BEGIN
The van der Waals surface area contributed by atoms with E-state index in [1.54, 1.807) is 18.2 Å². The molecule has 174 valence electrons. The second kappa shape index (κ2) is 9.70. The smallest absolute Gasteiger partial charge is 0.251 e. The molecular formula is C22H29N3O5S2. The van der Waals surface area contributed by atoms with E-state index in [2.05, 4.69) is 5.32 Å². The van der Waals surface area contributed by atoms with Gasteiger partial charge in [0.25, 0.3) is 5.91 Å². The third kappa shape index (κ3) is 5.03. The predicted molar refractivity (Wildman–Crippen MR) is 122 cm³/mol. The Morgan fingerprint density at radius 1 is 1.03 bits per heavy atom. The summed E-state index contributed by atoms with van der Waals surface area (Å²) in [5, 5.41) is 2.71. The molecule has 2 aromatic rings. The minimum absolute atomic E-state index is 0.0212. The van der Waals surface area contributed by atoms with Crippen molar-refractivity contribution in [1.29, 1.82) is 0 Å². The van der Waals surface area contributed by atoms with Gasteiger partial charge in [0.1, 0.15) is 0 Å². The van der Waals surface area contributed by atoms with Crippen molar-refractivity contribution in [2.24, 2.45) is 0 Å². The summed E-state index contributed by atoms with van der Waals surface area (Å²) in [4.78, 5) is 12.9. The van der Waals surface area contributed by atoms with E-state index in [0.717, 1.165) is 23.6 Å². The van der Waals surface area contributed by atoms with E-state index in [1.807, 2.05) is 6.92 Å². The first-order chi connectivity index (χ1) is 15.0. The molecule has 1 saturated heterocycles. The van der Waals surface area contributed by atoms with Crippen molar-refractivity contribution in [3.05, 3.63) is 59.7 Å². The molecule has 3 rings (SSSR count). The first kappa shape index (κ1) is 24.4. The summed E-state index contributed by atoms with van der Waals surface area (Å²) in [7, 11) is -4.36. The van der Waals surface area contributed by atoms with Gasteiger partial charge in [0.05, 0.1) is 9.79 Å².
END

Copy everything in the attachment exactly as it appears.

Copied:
The van der Waals surface area contributed by atoms with E-state index in [1.54, 1.807) is 18.2 Å². The molecule has 174 valence electrons. The second kappa shape index (κ2) is 9.70. The smallest absolute Gasteiger partial charge is 0.251 e. The molecular formula is C22H29N3O5S2. The van der Waals surface area contributed by atoms with E-state index in [2.05, 4.69) is 5.32 Å². The van der Waals surface area contributed by atoms with Gasteiger partial charge in [0.25, 0.3) is 5.91 Å². The third kappa shape index (κ3) is 5.03. The predicted molar refractivity (Wildman–Crippen MR) is 122 cm³/mol. The Morgan fingerprint density at radius 1 is 1.03 bits per heavy atom. The summed E-state index contributed by atoms with van der Waals surface area (Å²) in [5, 5.41) is 2.71. The molecule has 2 aromatic rings. The minimum absolute atomic E-state index is 0.0212. The van der Waals surface area contributed by atoms with Crippen molar-refractivity contribution in [1.29, 1.82) is 0 Å². The van der Waals surface area contributed by atoms with Gasteiger partial charge in [0.1, 0.15) is 0 Å². The van der Waals surface area contributed by atoms with Crippen molar-refractivity contribution in [2.24, 2.45) is 0 Å². The summed E-state index contributed by atoms with van der Waals surface area (Å²) in [4.78, 5) is 12.9. The van der Waals surface area contributed by atoms with E-state index in [0.717, 1.165) is 23.6 Å². The van der Waals surface area contributed by atoms with E-state index in [1.807, 2.05) is 6.92 Å². The first-order chi connectivity index (χ1) is 15.0. The molecule has 1 saturated heterocycles. The van der Waals surface area contributed by atoms with Crippen molar-refractivity contribution in [3.05, 3.63) is 59.7 Å². The molecule has 3 rings (SSSR count). The first kappa shape index (κ1) is 24.4. The summed E-state index contributed by atoms with van der Waals surface area (Å²) in [7, 11) is -4.36. The van der Waals surface area contributed by atoms with Gasteiger partial charge in [0.05, 0.1) is 9.79 Å².